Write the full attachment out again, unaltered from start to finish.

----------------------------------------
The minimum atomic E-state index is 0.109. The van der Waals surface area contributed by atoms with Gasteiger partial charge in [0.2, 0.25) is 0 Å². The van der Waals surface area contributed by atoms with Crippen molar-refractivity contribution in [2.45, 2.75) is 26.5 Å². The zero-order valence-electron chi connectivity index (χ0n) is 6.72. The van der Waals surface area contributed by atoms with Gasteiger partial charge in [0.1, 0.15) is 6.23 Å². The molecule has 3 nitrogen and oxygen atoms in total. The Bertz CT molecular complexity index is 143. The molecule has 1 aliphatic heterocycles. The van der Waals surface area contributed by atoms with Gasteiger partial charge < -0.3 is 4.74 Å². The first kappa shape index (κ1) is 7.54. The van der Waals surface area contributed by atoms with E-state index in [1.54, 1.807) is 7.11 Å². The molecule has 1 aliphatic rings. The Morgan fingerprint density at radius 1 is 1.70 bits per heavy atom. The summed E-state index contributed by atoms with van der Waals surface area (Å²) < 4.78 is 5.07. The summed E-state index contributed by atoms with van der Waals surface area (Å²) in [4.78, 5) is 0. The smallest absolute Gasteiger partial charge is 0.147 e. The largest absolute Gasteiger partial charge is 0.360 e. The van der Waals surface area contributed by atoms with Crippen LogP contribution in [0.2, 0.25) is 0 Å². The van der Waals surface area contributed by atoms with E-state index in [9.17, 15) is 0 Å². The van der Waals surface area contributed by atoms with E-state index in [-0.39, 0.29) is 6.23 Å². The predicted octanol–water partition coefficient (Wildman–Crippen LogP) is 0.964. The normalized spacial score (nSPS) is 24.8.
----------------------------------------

The minimum atomic E-state index is 0.109. The van der Waals surface area contributed by atoms with Gasteiger partial charge in [0.2, 0.25) is 0 Å². The van der Waals surface area contributed by atoms with Crippen molar-refractivity contribution in [2.45, 2.75) is 26.5 Å². The zero-order valence-electron chi connectivity index (χ0n) is 6.72. The van der Waals surface area contributed by atoms with Gasteiger partial charge in [0.1, 0.15) is 6.23 Å². The molecule has 3 nitrogen and oxygen atoms in total. The Bertz CT molecular complexity index is 143. The molecule has 1 aliphatic heterocycles. The van der Waals surface area contributed by atoms with Gasteiger partial charge < -0.3 is 4.74 Å². The first kappa shape index (κ1) is 7.54. The van der Waals surface area contributed by atoms with E-state index in [1.54, 1.807) is 7.11 Å². The molecule has 1 aliphatic rings. The Morgan fingerprint density at radius 1 is 1.70 bits per heavy atom. The summed E-state index contributed by atoms with van der Waals surface area (Å²) < 4.78 is 5.07. The summed E-state index contributed by atoms with van der Waals surface area (Å²) in [4.78, 5) is 0. The smallest absolute Gasteiger partial charge is 0.147 e. The largest absolute Gasteiger partial charge is 0.360 e. The van der Waals surface area contributed by atoms with Crippen LogP contribution in [0.2, 0.25) is 0 Å². The van der Waals surface area contributed by atoms with E-state index in [9.17, 15) is 0 Å². The van der Waals surface area contributed by atoms with E-state index in [-0.39, 0.29) is 6.23 Å². The predicted octanol–water partition coefficient (Wildman–Crippen LogP) is 0.964. The normalized spacial score (nSPS) is 24.8.